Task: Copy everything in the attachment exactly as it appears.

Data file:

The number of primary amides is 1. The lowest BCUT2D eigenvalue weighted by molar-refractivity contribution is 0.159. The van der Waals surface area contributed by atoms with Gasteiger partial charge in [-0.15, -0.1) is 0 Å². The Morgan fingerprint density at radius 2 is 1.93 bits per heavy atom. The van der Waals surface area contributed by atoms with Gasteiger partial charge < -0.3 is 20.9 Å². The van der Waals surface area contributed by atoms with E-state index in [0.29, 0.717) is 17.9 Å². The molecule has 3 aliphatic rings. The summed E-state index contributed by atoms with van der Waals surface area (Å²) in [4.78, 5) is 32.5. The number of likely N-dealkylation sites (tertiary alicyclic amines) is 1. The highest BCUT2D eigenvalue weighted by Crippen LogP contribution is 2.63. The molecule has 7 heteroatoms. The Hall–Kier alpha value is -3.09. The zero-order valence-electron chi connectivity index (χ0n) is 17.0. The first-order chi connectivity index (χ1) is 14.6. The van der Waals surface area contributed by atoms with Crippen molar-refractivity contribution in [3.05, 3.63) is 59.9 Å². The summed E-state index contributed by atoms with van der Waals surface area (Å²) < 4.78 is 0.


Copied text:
The number of primary amides is 1. The lowest BCUT2D eigenvalue weighted by molar-refractivity contribution is 0.159. The van der Waals surface area contributed by atoms with Gasteiger partial charge in [-0.15, -0.1) is 0 Å². The Morgan fingerprint density at radius 2 is 1.93 bits per heavy atom. The van der Waals surface area contributed by atoms with Gasteiger partial charge < -0.3 is 20.9 Å². The van der Waals surface area contributed by atoms with E-state index in [0.29, 0.717) is 17.9 Å². The molecule has 3 aliphatic rings. The summed E-state index contributed by atoms with van der Waals surface area (Å²) in [4.78, 5) is 32.5. The number of likely N-dealkylation sites (tertiary alicyclic amines) is 1. The highest BCUT2D eigenvalue weighted by Crippen LogP contribution is 2.63. The molecule has 7 heteroatoms. The Hall–Kier alpha value is -3.09. The zero-order valence-electron chi connectivity index (χ0n) is 17.0. The first-order chi connectivity index (χ1) is 14.6. The van der Waals surface area contributed by atoms with Crippen molar-refractivity contribution in [3.05, 3.63) is 59.9 Å². The summed E-state index contributed by atoms with van der Waals surface area (Å²) < 4.78 is 0.